Table 10.2 The Holmes and Rahe Stress Scale
|Death of spouse||100|
|Marital separation from mate||65|
|Detention in jail, other institution||63|
|Death of a close family member||63|
|Major personal injury or illness||53|
|Fired from work||47|
|Major change in the health or behavior of a family member||44|
|Gaining a new family member (e.g., through birth, adoption, oldster moving, etc.)||39|
|Major business readjustment (e.g., merger, reorganization, bankruptcy)||39|
|Major change in financial status||38|
|Death of close friend||37|
|Change to different line of work||36|
|Major change in the number of arguments with spouse||35|
|Taking out a mortgage or loan for a major purchase||31|
|Foreclosure on a mortgage or loan||30|
|Major change in responsibilities at work||29|
|Son or daughter leaving home (e.g., marriage, attending college)||29|
|Trouble with in-laws||29|
|Outstanding personal achievement||28|
|Spouse beginning or ceasing to work outside the home||26|
|Beginning or ceasing formal schooling||26|
|Major change in living conditions||25|
|Revision of personal habits (dress, manners, associations, etc.)||24|
|Trouble with boss||23|
|Major change in working hours or conditions||20|
|Change in residence||20|
|Change to a new school||20|
|Major change in usual type and/or amount of recreation||19|
|Major change in church activities (a lot more or less than usual)||19|
|Major change in social activities (clubs, dancing, movies, visiting)||18|
|Taking out a mortgage or loan for a lesser purchase (e.g., for a car, television , freezer, etc.)||17|
|Major change in sleeping habits||16|
|Major change in the number of family get-togethers||15|
|Major change in eating habits||15|
|Minor violations of the law (e.g., traffic tickets, etc.)||11|
You can calculate your score on this scale by adding the total points across each of the events that you have experienced over the past year. Then use Table 10.3 "Interpretation of Holmes and Rahe Stress Scale" to determine your likelihood of getting ill.
Table 10.3 Interpretation of Holmes and Rahe Stress Scale
|Number of life-change units||Chance of developing a stress-related illness (%)|
|Less than 150||30|
|More than 300||80|
Although some of the items on the Holmes and Rahe scale are more major, you can see that even minor stressors add to the total score. Our everyday interactions with the environment that are essentially negative, known as daily hasslesOur everyday negative interactions with the environment., can also create stress as well as poorer health outcomes (Hutchinson & Williams, 2007).Hutchinson, J. G., & Williams, P. G. (2007). Neuroticism, daily hassles, and depressive symptoms: An examination of moderating and mediating effects. Personality and Individual Differences, 42(7), 1367–1378. Events that may seem rather trivial altogether, such as misplacing our keys, having to reboot our computer because it has frozen, being late for an assignment, or getting cut off by another car in rush-hour traffic, can produce stress (Fiksenbaum, Greenglass, & Eaton, 2006).Fiksenbaum, L. M., Greenglass, E. R., & Eaton, J. (2006). Perceived social support, hassles, and coping among the elderly. Journal of Applied Gerontology, 25(1), 17–30. Glaser (1985)Glaser, R. (1985). Stress-related impairments in cellular immunity. Psychiatry Research, 16(3), 233–239. found that medical students who were tested during, rather than several weeks before, their school examination periods showed lower immune system functioning. Other research has found that even more minor stressors, such as having to do math problems during an experimental session, can compromise the immune system (Cacioppo et al., 1998).Cacioppo, J. T., Berntson, G. G., Malarkey, W. B., Kiecolt-Glaser, J. K., Sheridan, J. F., Poehlmann, K. M.,…Glaser, R. (1998). Autonomic, neuroendocrine, and immune responses to psychological stress: The reactivity hypothesis. In Annals of the New York Academy of Sciences: Neuroimmunomodulation: Molecular aspects, integrative systems, and clinical advances (Vol. 840, pp. 664–673). New York, NY: New York Academy of Sciences.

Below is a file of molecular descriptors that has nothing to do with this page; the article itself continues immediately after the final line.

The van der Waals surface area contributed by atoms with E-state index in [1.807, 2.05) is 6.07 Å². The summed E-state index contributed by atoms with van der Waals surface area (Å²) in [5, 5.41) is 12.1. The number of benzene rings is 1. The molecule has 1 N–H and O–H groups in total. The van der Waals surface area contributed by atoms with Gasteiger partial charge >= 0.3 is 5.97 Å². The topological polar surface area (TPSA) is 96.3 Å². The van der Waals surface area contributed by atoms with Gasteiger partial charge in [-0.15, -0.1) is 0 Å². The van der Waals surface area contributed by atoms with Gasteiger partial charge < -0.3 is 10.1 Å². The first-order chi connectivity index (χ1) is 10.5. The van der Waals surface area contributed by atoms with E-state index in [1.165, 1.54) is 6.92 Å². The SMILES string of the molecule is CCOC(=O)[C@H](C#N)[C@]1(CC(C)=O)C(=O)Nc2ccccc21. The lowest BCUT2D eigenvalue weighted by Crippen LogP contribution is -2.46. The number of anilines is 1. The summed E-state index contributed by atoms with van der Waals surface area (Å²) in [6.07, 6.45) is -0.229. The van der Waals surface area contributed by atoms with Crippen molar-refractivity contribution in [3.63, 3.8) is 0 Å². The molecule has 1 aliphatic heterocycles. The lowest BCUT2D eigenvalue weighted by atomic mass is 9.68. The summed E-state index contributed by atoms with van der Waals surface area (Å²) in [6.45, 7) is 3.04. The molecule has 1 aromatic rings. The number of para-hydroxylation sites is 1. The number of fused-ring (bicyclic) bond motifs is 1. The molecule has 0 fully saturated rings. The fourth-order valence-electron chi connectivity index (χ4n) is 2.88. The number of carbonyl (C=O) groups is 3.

Not all people experience and respond to stress in the same way, and these differences can be important. The cardiologists Meyer Friedman and R. H. Rosenman (1974)Friedman, M., & Rosenman, R. H. (1974). Type A behavior and your heart. New York, NY: Knopf. were among the first to study the link between stress and heart disease. In their research they noticed that even though the partners in married couples often had similar lifestyles, diet, and exercise patterns, the husbands nevertheless generally had more heart disease than did the wives. As they tried to explain the difference, they focused on the personality characteristics of the partners, finding that the husbands were more likely than the wives to respond to stressors with negative emotions and hostility.